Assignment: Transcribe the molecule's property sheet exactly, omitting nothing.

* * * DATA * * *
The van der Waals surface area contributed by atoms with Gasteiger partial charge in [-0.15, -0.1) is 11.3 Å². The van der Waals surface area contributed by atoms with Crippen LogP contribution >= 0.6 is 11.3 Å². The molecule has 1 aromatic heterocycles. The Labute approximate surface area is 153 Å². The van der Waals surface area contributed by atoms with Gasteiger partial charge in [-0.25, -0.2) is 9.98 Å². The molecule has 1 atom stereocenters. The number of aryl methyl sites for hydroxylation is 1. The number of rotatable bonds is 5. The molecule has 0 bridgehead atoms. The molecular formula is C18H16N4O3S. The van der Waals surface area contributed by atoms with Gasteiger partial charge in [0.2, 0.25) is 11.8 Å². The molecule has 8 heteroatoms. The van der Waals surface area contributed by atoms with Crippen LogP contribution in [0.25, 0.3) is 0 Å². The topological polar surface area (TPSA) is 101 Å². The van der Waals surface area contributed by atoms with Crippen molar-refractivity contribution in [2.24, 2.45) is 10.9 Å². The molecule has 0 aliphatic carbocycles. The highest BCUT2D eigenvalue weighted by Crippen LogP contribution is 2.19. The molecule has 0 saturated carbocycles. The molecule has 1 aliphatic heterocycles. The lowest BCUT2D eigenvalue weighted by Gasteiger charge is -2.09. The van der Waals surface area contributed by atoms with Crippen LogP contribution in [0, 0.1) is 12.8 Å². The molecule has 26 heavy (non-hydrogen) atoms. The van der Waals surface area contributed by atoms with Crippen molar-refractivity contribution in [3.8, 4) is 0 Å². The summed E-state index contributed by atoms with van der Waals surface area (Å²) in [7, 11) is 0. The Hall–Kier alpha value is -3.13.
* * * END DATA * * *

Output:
The van der Waals surface area contributed by atoms with Gasteiger partial charge in [-0.15, -0.1) is 11.3 Å². The van der Waals surface area contributed by atoms with Crippen LogP contribution >= 0.6 is 11.3 Å². The molecule has 1 aromatic heterocycles. The Labute approximate surface area is 153 Å². The van der Waals surface area contributed by atoms with Gasteiger partial charge in [-0.25, -0.2) is 9.98 Å². The molecule has 1 atom stereocenters. The number of aryl methyl sites for hydroxylation is 1. The number of rotatable bonds is 5. The molecule has 0 bridgehead atoms. The molecular formula is C18H16N4O3S. The van der Waals surface area contributed by atoms with Gasteiger partial charge in [0.2, 0.25) is 11.8 Å². The molecule has 8 heteroatoms. The van der Waals surface area contributed by atoms with Crippen LogP contribution in [0.25, 0.3) is 0 Å². The topological polar surface area (TPSA) is 101 Å². The van der Waals surface area contributed by atoms with Crippen molar-refractivity contribution in [2.24, 2.45) is 10.9 Å². The molecule has 0 aliphatic carbocycles. The highest BCUT2D eigenvalue weighted by Crippen LogP contribution is 2.19. The molecule has 0 saturated carbocycles. The molecule has 1 aliphatic heterocycles. The lowest BCUT2D eigenvalue weighted by Gasteiger charge is -2.09. The van der Waals surface area contributed by atoms with Crippen LogP contribution in [0, 0.1) is 12.8 Å². The molecule has 26 heavy (non-hydrogen) atoms. The van der Waals surface area contributed by atoms with Crippen molar-refractivity contribution in [3.8, 4) is 0 Å². The summed E-state index contributed by atoms with van der Waals surface area (Å²) in [7, 11) is 0. The Hall–Kier alpha value is -3.13.